From: jwill@AstraGate.net (John Michael Williams)
Subject: Re: Any ideas on measuring radiation in the home ?
Date: 4 Oct 2002 10:30:48 -0700
References: <%_wk9.52964$1C2.email@example.com> <firstname.lastname@example.org> <7vOrdMA0+9m9EwpL@jmwa.demon.co.uk> <email@example.com> <firstname.lastname@example.org> <7RPLCIA1$Tn9EwiJ@jmwa.demon.co.uk>
NNTP-Posting-Date: 4 Oct 2002 17:30:48 GMT
John Woodgate wrote in message news:<7RPLCIA1$Tn9EwiJ@jmwa.demon.co.uk>...
> I read in sci.electronics.design that John Michael Williams
> wrote (in <email@example.com
> ogle.com>) about 'Any ideas on measuring radiation in the home ?', on
> Thu, 3 Oct 2002:
> >I agree with what I think is your search for valid data, but there
> >is not reason to believe that some small group of "peers" will
> >be better than anyone else in revealing it.
> The Schoen scandal supports your point. But do we have anything better
> than peer review to distinguish reliable reports form imagination?
I have no idea what "the Schoen scandal" is. One proper
comparison would be Enron, I think. That was the big
energy trading company which relied on conspiracies of
corporate executives to conceal debt.
This was a group of peers who collaborated too much
to their own advantage.
> > If anything,
> >peer groups turn into the very special-interest groups that you
> >seem to shun. Keeping doubt and fear in the air is good for
> >research funding.
> Ah! That's the explanation New 2020 is actually a research scientist
> whipping up controversy so as to support his research grant application!
It is worrisome that we see a pseudonym rather than a real name.
> >You should seek TRUTHFUL research, not "peer-reviewed"
> >research. They sometimes are the same, but not necessarily.
> Please explain how to distinguish truthful research from other kinds.
> >Who are the "peers" who know what they are talking about?
> We might think it reasonable that other researchers in the field might
> know a little more about it than, say, a ship's captain.
> >Test them against my first posting in this thread!
> I don't have it.
Then go back and read it! You seem to be just writing stuff
> >As for references, there are too many to cite here in entirety,
> >and I'm not going to write a literature review for you.
> >Here are a couple on HARMFUL effects of low-power microwaves:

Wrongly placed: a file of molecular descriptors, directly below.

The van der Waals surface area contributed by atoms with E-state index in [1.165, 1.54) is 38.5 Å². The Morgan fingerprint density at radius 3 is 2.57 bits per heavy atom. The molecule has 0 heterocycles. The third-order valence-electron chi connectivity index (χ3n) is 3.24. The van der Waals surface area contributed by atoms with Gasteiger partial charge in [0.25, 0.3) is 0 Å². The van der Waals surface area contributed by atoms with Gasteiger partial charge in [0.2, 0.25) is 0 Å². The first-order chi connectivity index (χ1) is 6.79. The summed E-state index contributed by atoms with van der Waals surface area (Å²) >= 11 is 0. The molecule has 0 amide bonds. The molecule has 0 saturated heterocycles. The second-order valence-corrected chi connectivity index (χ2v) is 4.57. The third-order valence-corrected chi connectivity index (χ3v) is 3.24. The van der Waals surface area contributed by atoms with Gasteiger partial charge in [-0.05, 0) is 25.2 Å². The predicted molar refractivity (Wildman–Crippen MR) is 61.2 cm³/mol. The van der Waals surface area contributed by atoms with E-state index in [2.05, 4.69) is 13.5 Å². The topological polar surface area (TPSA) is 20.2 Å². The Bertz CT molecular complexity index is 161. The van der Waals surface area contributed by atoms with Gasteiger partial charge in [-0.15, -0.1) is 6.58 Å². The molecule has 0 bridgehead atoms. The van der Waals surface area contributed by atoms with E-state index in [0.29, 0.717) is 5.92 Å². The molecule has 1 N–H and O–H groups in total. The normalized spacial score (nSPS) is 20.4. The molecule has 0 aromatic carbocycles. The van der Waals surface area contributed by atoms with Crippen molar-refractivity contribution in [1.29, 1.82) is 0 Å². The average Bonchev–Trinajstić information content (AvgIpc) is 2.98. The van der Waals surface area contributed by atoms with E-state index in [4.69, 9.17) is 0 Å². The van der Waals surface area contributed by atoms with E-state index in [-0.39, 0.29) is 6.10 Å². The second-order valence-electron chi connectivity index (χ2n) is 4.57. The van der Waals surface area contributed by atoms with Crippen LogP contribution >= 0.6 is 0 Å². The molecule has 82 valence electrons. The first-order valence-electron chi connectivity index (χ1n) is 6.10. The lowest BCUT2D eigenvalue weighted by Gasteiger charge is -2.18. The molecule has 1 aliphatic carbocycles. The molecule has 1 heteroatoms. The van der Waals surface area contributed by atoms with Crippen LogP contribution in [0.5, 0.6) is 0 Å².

> >Hocking & Westerman, 2001, Occupational Medicine (Lond),
> >v. 51(6), 410 - 413. Hocking has lots of examples of damage by RF.
> >He makes his living treating these cases (he is a licensed MD
> No doubt this is a very good living, too. Not an impartial person.
Yes. If he were a "peer", he would have to be partial, right?
A peer is someone with a vested interest, and experience, in a field,
right? So, you ask whether to view him as a proper person to be
a peer reviewer?
The difference between him and a biologist, physicist, or engineer,
is that he must try to cure sick people. He DOESN'T make his living
writing papers actively in a field. Most of the peer review of the
harmfulness of RF are researchers who profit from papers explaining
why it is such a mystery (they even have rules about not publishing
So, maybe he is not a peer, but an objective critic. He wants to
know why so many patients are complaining of RF-caused sickness.
He earns money and practice by a reputation for CURING, not treating
fecklessly or experimenting.
> >Lu, et al, 1999, Physiology & Behavior, v. 65(4/5 Jan), 753 - 761.
> >de Pomerai, et al, 2000, Nature, v. 405, 417 - 418. Shows an effect
> >assumed to indicate harm. The effect has been extrapolated to
> >indicate a risk of cancer. See French, et al, 2001, Differentiation,
> >v. 67, 93 - 97.
> 'Assumed', 'extrapolated'. One can 'prove' anything that way.
> >Sanders & Joines (U. S. EPA), 1984, Bioelectromagnetics, v. 5,
> >63 - 70.
> >By the way, I own shares in some high-tech,
> >microwave-oriented companies: They would lose value (more) if
> >they were forced to confront reality on the danger of
> >selling microwave transmitters without knowing whether they were
> >harmful or not. But, I'd rather lose the money than become
> >a mouthpiece for a gang of thieves or bozoes.
> Here we go! What evidence do you have that I am a mouthpiece for a gang
> of thieves or bozoes? It's very easy to fling insults around, but it
> doesn't reinforce your argument, it invalidates it.
This is really funny! I wasn't making ANY reference to you.
I don't have any idea who you are or what you do for a living.
Why would you suddenly feel so guilty?
Also, I'm not insulting anyone; I'm ACCUSING them of
recklessness and foolish greed. Profits made from
harmful products STEAL the health and well-being of
the users and those around them. They steal under false
pretenses the purchase price of the product. People recklessly
marketing RF devices without knowing how or why
they might be harmful therefore are thieves. This
is my opinion, and it doesn't need any evidence,
as such. I would like nothing better than to have
the evidence against them, to weed them out and jail
them, those that actually fit the label.
Either that, or they are simple-minded fools, which I
represent as "bozoes", after that famous peer among his
coworkers, Bozo, The Clown.